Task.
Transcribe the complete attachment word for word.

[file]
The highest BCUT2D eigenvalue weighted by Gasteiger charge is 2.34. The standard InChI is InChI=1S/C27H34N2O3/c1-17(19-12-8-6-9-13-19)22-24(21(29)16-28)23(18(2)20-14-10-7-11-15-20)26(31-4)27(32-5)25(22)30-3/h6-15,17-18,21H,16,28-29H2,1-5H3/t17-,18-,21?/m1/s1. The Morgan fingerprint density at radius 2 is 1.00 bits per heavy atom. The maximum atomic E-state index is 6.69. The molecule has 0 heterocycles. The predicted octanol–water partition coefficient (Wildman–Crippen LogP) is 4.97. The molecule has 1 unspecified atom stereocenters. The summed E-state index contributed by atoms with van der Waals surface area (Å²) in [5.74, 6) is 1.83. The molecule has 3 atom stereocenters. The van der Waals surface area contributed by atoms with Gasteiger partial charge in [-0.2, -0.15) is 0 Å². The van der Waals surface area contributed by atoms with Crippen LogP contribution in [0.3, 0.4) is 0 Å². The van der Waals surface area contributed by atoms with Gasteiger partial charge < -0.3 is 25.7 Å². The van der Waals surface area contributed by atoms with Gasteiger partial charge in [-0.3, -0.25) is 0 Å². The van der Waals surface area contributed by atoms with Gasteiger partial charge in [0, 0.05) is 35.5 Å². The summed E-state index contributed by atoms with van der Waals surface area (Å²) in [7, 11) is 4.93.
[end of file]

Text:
The highest BCUT2D eigenvalue weighted by Gasteiger charge is 2.34. The standard InChI is InChI=1S/C27H34N2O3/c1-17(19-12-8-6-9-13-19)22-24(21(29)16-28)23(18(2)20-14-10-7-11-15-20)26(31-4)27(32-5)25(22)30-3/h6-15,17-18,21H,16,28-29H2,1-5H3/t17-,18-,21?/m1/s1. The Morgan fingerprint density at radius 2 is 1.00 bits per heavy atom. The maximum atomic E-state index is 6.69. The molecule has 0 heterocycles. The predicted octanol–water partition coefficient (Wildman–Crippen LogP) is 4.97. The molecule has 1 unspecified atom stereocenters. The summed E-state index contributed by atoms with van der Waals surface area (Å²) in [5.74, 6) is 1.83. The molecule has 3 atom stereocenters. The van der Waals surface area contributed by atoms with Gasteiger partial charge in [-0.2, -0.15) is 0 Å². The van der Waals surface area contributed by atoms with Crippen LogP contribution in [0.3, 0.4) is 0 Å². The van der Waals surface area contributed by atoms with Gasteiger partial charge < -0.3 is 25.7 Å². The van der Waals surface area contributed by atoms with Gasteiger partial charge in [-0.3, -0.25) is 0 Å². The van der Waals surface area contributed by atoms with Gasteiger partial charge in [0, 0.05) is 35.5 Å². The summed E-state index contributed by atoms with van der Waals surface area (Å²) in [7, 11) is 4.93.